For David Fang and Phil Godin, the Mount’s a familiar place. Both took part in building the Garrison Center for Early Childhood Education in 2005, as well as the installation last summer of the 100 kW photovoltaic solar array on the roof of the main campus.  Before that, Phil was part of the biomass project, the 2002 energy conversion that started it all.
The wind project ties in with Governor Deval Patrick's ambitious and historic goal for the Commonwealth - the installation of 2,000 megawatts of wind energy by the year 2020. In September, Energy and Environmental Affairs Secretary Ian Bowles said the state projects at MWCC and the NCCI are helping to meet that goal. Assisting with that effort is DCAM's Energy Efficiency & Sustainable Buildings Group, also known as "The E-Team," within the Office of Facilities Management, led by Hope Davis as director, Jenna Ide as deputy director, and John Crisley, energy planner; as well as the Department of Energy Resources.

Along with the consultant Jacobs Engineering, the E-Team led the study, initial design and procurement. The project at MWCC also involves contracts coordination from DCAM's Office of Finance, the Massachusetts Executive Office for Administration and Finance, and the MassDevelopment Finance Agency.

Also on the construction sites here and at NCCI is Laura Nieburg, project manager with Vestas Americas, who is responsible for the equipment from delivery until it's brought online.
“A few years ago, John Scanlan had the vision of getting into renewable energy,” the company’s Andrew Baker explains. The leap from solar installation to wind turbines was an inevitable progression for the 26-year-old construction firm, which last year erected a turbine at a Veterans Administration hospital in St. Cloud, Minn. “It’s largely about surrounding yourself with the proper team, and the team we have here has years and years of experience.” 

Friday, October 15, 2010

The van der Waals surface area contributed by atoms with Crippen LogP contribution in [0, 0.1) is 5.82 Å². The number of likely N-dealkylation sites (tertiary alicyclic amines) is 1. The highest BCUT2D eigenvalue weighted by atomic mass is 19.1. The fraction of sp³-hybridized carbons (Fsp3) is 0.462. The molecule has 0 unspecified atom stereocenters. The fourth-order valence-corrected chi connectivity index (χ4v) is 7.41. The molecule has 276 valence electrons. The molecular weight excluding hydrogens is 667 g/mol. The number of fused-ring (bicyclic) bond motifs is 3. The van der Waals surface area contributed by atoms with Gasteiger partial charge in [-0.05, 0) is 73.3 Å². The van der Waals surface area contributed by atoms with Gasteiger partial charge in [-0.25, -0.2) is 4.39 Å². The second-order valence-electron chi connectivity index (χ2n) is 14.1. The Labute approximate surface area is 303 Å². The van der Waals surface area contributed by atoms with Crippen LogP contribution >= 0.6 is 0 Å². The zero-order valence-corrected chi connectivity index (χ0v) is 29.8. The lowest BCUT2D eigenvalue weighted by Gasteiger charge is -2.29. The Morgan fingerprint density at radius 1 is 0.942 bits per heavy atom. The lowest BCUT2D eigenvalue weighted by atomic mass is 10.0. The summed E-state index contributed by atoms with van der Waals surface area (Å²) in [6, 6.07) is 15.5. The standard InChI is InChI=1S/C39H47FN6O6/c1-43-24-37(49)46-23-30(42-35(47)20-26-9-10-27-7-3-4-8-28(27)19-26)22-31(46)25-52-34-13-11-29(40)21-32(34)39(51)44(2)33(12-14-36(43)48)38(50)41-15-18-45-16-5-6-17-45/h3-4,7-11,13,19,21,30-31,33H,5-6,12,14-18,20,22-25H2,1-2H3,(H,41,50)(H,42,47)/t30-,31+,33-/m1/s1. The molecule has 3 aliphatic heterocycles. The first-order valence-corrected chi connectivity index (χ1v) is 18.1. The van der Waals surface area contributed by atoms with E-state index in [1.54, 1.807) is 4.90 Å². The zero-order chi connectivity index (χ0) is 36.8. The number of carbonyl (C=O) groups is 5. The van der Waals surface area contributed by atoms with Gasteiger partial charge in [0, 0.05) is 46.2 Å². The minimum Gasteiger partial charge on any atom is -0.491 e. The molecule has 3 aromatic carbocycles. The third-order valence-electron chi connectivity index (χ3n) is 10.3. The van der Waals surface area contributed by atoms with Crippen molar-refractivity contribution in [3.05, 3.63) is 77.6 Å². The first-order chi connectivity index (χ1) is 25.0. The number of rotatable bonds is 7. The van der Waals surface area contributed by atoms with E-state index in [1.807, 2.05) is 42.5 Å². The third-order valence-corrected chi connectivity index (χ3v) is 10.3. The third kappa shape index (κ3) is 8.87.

MWCC's Wind Turbines Arrive!

The massive components that will make up MWCC's two 1.65 MW wind turbines arrived over a 10-day span from Sept. 21 through Sept. 30, generating currents of excitement as elongated trucks maneuvered onto the Gardner campus to deliver the college's newest renewable energy solution.

"With the turbines, biomass and solar energy, we'll be the most energy-independent college or university in New England. That's money we can put back into the classrooms," President Daniel M. Asquino remarked.

MWCC Resident Engineer Ed Terceiro, executive vice president emeritus, is overseeing the project for the Mount. Construction will continue over the next two months. When completed, the two Vestas V82 wind turbines are expected to produce 4,978 KWh hours of electricity annually. As a result, the turbines will annually generate approximately 97% percent of the college's electricity consumption and will return approximately 30% of the power generated back into the grid.
Witnessing the long-planned project come to fruition is creating an electrical energy on campus, noted Janice Barney, Dean of the School of Business, Science and Technology, "Everyone's excited to see this new venture."

Computer Graphic Design instructor Sonya Shelton viewed the delivery with students, faculty and staff from the building's third floor. "I have to think that this is how people responsed to the first automobiles. For a society that can sometimes seem unfazed by anything new, this is an exception. We've seen it all, except apparently this."

The wind energy projects at MWCC and at the North Central Correctional Institution, also in Gardner, are a joint collaboration of the Massachusetts Division of Capital Asset Management and the Department of Energy Resources to achieve the renewable energy goals of Gov. Deval Patrick's Leading by Example program, which calls for increasing the use of renewable power and energy efficiency at state facilities.

MWCC's $9 million wind project is being funded through a variety of sources, including $3.2 million in U.S. Department of Energy grants secured by Congressman John Olver; $2.1 million from a low interest Clean Renewable Energy Bond (CREB) made available through the American Reinvestment and Recovery Act; and $3.7 million from Massachusetts Clean Energy Investment Bonds.